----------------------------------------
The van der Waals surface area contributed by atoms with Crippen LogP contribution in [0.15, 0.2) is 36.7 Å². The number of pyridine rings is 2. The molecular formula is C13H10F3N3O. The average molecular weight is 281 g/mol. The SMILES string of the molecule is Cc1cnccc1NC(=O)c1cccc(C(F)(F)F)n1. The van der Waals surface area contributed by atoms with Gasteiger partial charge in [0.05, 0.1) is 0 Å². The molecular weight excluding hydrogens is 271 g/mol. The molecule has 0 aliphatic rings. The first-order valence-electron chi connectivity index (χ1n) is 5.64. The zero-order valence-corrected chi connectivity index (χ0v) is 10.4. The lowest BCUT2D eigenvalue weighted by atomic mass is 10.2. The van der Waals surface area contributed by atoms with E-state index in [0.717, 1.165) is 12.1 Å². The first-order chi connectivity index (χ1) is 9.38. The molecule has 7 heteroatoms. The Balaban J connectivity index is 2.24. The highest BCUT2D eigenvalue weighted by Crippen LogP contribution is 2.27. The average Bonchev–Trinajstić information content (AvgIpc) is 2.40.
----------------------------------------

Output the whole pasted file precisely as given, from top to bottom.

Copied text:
The van der Waals surface area contributed by atoms with Crippen LogP contribution in [0.15, 0.2) is 36.7 Å². The number of pyridine rings is 2. The molecular formula is C13H10F3N3O. The average molecular weight is 281 g/mol. The SMILES string of the molecule is Cc1cnccc1NC(=O)c1cccc(C(F)(F)F)n1. The van der Waals surface area contributed by atoms with Gasteiger partial charge in [0.05, 0.1) is 0 Å². The molecular weight excluding hydrogens is 271 g/mol. The molecule has 0 aliphatic rings. The first-order valence-electron chi connectivity index (χ1n) is 5.64. The zero-order valence-corrected chi connectivity index (χ0v) is 10.4. The lowest BCUT2D eigenvalue weighted by atomic mass is 10.2. The van der Waals surface area contributed by atoms with E-state index in [0.717, 1.165) is 12.1 Å². The first-order chi connectivity index (χ1) is 9.38. The molecule has 7 heteroatoms. The Balaban J connectivity index is 2.24. The highest BCUT2D eigenvalue weighted by Crippen LogP contribution is 2.27. The average Bonchev–Trinajstić information content (AvgIpc) is 2.40.